Likewise, too, the creative industries, an important sector, will be disappointed with not being included on the list of workers not needing a visa to work, and so may need support in other ways. It highlights how the detail will impact different sectors. Despite this, no tariffs and a holiday on rules of origin were well received by the auto sector while road hauliers, another sector worried before the deal, seemed content.

However, in other areas there is some ambiguity as to whether we have accepted the EU’s precautionary principle.

In terms of the level playing field, this deal alleviated worries that Great Britain would be constrained significantly in future domestic policy. In the near-term we can follow through the levelling up agenda not tied down by the EU in boosting competitiveness via initiatives like free ports. Westminster also has scope to outline its own future independent subsidy regime. Meanwhile, there is nothing in the deal to suggest we will be held back by the EU in continuing with our high standards in labour, environmental and food areas.

Implementation of this deal and resolving future differences matters. Of course, there is no case law yet for areas of dispute. Businesses like certainty. Also, a dynamic UK must avoid the EU’s problem of protecting incumbents. The European Court of Justice will not have a future role. This deal will have its own 19 sub-committees and four working groups, as well as an intergovernmental partnership council. The UK’s focus should be on boosting competitiveness.

The big issue in coming months will be financial services. This trade deal did not cover these and outlined that a memorandum of understanding (MOU) is to be agreed by the spring. The City has lacked a cheerleader for some time and needs one now, although when Mayor, Boris Johnson was often its biggest advocate.

Since the referendum, firms have had to act based on their own business model. For some, this has meant boosting operations in other cities like Paris or Frankfurt. Given the uncertainty, that was understandable. Yet, London has continued to see employment gains in recent years. The combination of law, language, time zone, skills and infrastructure, plus London’s ability to position itself in financial technology and in new growth markets such as green finance, the offshore renminbi and Islamic finance, all auger well and suggest that it will dominate as Europe’s financial capital.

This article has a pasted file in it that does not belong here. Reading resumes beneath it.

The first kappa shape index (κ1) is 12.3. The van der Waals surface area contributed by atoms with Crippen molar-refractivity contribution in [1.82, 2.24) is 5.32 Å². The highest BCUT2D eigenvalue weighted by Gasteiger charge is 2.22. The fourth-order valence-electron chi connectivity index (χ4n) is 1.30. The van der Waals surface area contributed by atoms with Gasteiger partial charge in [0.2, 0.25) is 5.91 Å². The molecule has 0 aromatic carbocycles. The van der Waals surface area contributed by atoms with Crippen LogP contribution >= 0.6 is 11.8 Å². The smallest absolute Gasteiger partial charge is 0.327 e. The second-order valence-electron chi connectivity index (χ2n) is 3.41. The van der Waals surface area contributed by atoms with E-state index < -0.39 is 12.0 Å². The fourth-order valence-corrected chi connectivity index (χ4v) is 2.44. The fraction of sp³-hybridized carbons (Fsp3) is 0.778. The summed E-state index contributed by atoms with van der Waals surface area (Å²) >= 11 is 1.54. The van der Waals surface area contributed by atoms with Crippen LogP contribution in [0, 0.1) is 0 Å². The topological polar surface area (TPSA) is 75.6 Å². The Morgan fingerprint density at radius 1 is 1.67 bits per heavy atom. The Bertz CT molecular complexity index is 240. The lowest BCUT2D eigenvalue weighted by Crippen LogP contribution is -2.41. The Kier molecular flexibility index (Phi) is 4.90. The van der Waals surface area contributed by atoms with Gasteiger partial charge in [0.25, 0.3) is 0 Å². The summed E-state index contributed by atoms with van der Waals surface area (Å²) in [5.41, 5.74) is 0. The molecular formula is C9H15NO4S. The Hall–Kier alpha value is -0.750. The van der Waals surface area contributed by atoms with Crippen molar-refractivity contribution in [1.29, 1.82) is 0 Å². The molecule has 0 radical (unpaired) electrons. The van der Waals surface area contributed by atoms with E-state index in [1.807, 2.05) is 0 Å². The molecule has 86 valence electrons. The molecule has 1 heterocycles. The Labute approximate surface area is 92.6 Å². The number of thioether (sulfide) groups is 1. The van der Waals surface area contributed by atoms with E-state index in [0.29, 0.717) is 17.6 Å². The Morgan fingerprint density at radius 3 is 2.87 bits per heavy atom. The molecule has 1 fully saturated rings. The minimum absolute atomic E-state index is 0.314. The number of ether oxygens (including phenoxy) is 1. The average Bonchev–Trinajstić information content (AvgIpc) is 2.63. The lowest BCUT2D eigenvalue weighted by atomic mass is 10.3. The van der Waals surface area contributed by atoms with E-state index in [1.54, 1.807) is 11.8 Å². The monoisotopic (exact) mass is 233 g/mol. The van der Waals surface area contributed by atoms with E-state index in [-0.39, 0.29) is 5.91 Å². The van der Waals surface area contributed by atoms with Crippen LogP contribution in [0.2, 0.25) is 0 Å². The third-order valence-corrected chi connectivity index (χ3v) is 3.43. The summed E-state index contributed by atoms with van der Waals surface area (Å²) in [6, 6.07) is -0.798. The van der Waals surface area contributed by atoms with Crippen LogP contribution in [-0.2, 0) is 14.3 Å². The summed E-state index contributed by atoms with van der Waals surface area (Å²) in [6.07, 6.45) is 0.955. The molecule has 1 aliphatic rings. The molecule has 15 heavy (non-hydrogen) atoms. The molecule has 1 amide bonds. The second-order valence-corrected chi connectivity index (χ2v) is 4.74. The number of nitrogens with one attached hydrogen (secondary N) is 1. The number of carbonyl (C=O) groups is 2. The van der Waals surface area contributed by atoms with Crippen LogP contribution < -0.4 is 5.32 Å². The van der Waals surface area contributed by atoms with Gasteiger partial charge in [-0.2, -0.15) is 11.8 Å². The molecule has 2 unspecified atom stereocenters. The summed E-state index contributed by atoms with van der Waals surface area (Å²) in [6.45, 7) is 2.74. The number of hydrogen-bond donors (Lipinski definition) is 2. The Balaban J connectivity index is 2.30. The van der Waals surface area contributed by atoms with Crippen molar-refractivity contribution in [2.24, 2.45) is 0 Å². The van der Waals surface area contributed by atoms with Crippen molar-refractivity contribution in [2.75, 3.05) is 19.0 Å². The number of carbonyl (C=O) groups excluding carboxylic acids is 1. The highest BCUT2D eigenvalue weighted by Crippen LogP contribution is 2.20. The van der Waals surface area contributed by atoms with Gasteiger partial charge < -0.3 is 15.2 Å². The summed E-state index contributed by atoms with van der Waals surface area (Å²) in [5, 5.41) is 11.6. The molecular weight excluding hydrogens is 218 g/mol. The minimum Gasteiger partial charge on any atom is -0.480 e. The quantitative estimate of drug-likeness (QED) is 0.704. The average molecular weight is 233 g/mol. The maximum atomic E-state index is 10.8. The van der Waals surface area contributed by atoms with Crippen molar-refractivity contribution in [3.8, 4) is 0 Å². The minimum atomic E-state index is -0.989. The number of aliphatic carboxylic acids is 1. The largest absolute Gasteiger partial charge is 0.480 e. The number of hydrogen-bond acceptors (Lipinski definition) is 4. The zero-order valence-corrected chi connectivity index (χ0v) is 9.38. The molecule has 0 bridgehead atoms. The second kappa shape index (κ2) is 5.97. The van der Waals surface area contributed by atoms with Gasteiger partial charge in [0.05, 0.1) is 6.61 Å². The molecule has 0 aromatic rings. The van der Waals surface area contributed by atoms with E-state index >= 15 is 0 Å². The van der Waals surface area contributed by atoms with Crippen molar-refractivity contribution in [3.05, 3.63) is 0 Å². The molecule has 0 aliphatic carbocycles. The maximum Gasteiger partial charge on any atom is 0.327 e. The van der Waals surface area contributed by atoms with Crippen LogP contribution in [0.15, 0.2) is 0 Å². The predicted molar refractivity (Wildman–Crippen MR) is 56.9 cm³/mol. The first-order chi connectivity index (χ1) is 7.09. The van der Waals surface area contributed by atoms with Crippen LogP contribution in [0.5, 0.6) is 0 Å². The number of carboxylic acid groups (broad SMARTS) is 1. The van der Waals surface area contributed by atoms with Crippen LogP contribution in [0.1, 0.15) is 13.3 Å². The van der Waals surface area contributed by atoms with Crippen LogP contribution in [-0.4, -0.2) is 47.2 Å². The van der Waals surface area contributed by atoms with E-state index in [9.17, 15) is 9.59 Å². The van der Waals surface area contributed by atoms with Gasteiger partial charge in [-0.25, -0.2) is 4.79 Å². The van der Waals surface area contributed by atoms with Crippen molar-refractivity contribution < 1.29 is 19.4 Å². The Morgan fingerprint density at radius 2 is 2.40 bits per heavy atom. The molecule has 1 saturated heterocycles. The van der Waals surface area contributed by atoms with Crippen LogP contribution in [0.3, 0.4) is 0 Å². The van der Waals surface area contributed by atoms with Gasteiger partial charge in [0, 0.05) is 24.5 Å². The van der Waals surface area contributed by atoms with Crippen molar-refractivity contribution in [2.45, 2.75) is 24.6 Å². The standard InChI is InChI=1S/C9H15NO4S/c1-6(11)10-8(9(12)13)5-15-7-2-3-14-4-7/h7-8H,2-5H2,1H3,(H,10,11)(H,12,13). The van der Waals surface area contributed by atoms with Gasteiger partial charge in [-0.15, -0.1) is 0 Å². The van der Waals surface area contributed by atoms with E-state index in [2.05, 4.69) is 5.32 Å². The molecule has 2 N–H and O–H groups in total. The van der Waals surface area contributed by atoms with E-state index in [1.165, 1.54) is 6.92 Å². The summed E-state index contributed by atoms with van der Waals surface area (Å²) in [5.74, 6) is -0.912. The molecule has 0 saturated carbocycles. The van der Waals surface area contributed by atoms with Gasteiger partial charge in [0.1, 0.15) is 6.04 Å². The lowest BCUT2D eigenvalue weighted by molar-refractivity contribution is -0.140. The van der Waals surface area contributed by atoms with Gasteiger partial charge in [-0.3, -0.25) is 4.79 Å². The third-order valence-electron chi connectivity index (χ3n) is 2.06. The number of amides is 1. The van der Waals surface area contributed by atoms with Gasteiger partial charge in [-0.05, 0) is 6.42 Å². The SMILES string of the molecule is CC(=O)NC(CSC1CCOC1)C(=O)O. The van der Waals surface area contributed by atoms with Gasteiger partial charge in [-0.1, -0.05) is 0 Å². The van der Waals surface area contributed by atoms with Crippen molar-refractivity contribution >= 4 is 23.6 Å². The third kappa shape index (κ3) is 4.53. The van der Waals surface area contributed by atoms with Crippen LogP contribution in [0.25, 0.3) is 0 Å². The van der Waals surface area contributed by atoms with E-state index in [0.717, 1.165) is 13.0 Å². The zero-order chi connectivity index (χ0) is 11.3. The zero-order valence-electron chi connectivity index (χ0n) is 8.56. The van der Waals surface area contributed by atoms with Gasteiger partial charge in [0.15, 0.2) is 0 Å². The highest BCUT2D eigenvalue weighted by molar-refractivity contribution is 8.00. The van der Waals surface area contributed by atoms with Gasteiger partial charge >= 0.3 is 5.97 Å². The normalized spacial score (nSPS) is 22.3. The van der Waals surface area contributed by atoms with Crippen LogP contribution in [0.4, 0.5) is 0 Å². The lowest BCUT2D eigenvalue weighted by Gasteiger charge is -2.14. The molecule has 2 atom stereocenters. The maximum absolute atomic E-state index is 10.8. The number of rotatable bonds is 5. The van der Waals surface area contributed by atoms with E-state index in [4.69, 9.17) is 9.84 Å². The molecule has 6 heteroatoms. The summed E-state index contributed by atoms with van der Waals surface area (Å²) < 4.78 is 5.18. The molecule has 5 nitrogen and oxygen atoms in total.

Financial centres thrive based on where clients want to do business and on the regulatory environment. In the years since the referendum there was a focus on mutual recognition, based on high level outcomes, and then on equivalence of each other’s regulatory regimes. While the EU has been stubborn, the UK has granted a temporary permissions regime to a phenomenal number of EEA-based firms, all keen to continue to do business in London. The main focus of this MOU should be on addressing this issue of equivalence and regulatory cooperation.

One important area for the City is the EU’s desire to see euro-denominated business carried out in the euro area. This would have happened regardless of Brexit. Lest we forget, when David Cameron reached his deal, the main area of concern was that the EU had made clear the euro was central to their project and thus non-euro members would no longer have a veto over future developments.

This push to have euro business in the euro area has continued. It will not succeed, leading initially to a fragmented and more costly market in the euro area, but it has the potential to be disruptive, as we are already seeing, with pressure placed on London-based firms to move business.

Finally, this trade deal can be reinterpreted in four years or so, after the next election. That is a worry if some, including the EU, try and bounce the Government into a much closer future relationship.

Instead, we should view this deal as an opportunity for the UK to focus on the need to boost growth, well-being and competitiveness, thus cooperating closely with the EU where it makes sense to do so and diverging where needed.

This is the second in a series of pieces from Policy Exchange looking at specific issues that arise from the Brexit trade deal.

Mark Lehain: The Government can’t afford to surrender in the war on woke

20 Nov

Mark Lehain is Director of the Campaign for Common Sense, and the founder and former Principal of Bedford Free School.

While the media and Westminster insiders have been excited about all the Cummings and goings at Number 10, one has to wonder what the rest of the country makes of it.